Local businesses feel impact of writers strike
Observers say effects may worsen as strike lingers; some say they haven’t been adversely affected
BARSTOW — With Hollywood television writers on strike, some Barstow area businesses and organizations are beginning to feel the effects.
Though much of the filming that goes on in the High Desert — movies, music videos or commercials — is unaffected, the strike has meant hard times for at least one small business locally.
“We were laid off the day the strike started,” said Jim Wheelan, who along with his wife, Rhonda Wheelan, started Mojave Productions in Barstow in 1994 and still maintains a presence in Daggett. “We’ve been scrambling to do whatever we can as far as commercials, music videos and film work.”
Wheelan said that his business, which serves food to television crews in the Los Angeles area, was immediately affected when the writers union struck Nov. 6.
“Once there were no writers to write a script, there’s nothing for anyone to direct or produce,” he said. “The writers have effectively laid off everyone in the industry.”
He said that some television shows are still filming using scripts already written, but the supply is dwindling. Still, he said he sympathizes with the writers’ cause. Writers are striking to demand an additional share of the revenues earned from the sale of DVDs and online viewing of their shows.
“Don’t get me wrong, I’d rather be working, but we support the writers. We could have the same thing happen to us,” he said. “I just wish it wasn’t taking so long to resolve it.”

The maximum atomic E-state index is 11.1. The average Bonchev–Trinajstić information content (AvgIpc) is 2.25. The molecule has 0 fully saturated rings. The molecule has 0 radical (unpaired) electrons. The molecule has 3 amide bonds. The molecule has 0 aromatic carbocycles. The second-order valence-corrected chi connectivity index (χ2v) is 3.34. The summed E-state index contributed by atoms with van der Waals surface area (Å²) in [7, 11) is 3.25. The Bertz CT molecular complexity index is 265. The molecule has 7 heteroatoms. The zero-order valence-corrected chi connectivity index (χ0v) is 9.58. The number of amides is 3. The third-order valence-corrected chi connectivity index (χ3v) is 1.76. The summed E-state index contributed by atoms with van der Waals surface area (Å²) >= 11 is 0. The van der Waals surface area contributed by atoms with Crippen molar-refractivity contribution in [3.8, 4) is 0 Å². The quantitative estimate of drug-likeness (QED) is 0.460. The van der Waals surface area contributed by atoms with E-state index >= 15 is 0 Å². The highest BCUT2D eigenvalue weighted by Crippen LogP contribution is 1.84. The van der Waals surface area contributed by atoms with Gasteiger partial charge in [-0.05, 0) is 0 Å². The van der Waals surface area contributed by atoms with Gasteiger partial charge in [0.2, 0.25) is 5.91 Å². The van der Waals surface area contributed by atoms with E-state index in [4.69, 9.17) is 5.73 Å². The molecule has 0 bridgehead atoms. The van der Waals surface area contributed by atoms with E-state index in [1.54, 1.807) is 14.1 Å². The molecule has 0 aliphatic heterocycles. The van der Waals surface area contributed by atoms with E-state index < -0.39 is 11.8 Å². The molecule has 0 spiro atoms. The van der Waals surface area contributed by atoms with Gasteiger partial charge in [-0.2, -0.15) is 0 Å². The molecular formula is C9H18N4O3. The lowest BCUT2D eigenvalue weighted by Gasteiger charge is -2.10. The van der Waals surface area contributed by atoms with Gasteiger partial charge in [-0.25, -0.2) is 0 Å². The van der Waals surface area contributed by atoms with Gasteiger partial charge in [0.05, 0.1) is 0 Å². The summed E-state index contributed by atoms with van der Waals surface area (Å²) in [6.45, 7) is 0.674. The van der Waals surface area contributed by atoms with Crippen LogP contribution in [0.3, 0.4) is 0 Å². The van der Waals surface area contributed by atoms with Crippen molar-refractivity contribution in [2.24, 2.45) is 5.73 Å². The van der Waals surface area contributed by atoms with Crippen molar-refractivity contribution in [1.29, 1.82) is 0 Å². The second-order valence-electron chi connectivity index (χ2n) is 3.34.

In 2007, the High Desert made more than $16 million from the film industry, which is the most made by any area in San Bernardino County, said Sheri Davis, director of the Inland Empire Economic Partnership.
Also on the horizon are potential strikes from the Directors Guild of America and the Screen Actors Guild, which Davis believes might strike to show support of the Writer’s Guild.
These strikes would not affect commercial filming, which is a considerable chunk of the High Desert business, Davis said, but it will affect other filming next year.
At the Barstow office of the Bureau of Land Management, requests from television and film crews to shoot on BLM lands keep coming in, said Joan Patrovsky, a realty specialist at the Barstow office. The agency charges film and television crews from $150 to $750 per day to film on its lands. Patrovsky said that if the strike continues, the Barstow office could see a 10 to 20 percent decline in the revenue its earns from issuing permits, though she doesn’t expect it to negatively affect the agency’s budget.
“We haven’t seen too much of an impact,” she said. “We anticipate probably a small effect.”
She said that requests from television crews only make up 25 percent of its total permits. The office issued 150 filming permits on its lands last year, the most of any BLM office in the country. Even if the strike continues on, she said revenue from alternative energy projects should more than make up the difference.
At Fort Irwin, there continues to be strong demand from television and movie producers to use military equipment for filming, said Maj. Todd Breasseale, director of the Army’s Public Affairs Office, Los Angeles branch. He said that because the post is the largest Army installation closest to Hollywood, its helicopters and ground vehicles are frequently seen on screen. The post’s Blackhawk helicopters were used in the filming of last summer’s “Transformers.”
He said that he with continued interest in making action movies and television programs, he doesn’t expect it to change.
“If anything since the fall, we’ve seen a 40 or 50 percent increase in demand for Army equipment,” he said.
He said that one change he’s seen because of the strike is that without writers, directors are relying more on Army advisors to be on the set as filming occurs to make last minute suggestions. Normally writers would consult the advisors and make the needed changes weeks in advance, Breasseale said.
“We know we’ve got to make sure and be there so when the director comes in and asks ‘would a soldier really do this’ we can tell them,” he said.
Staff writer Rachel Byrd contributed to this report.
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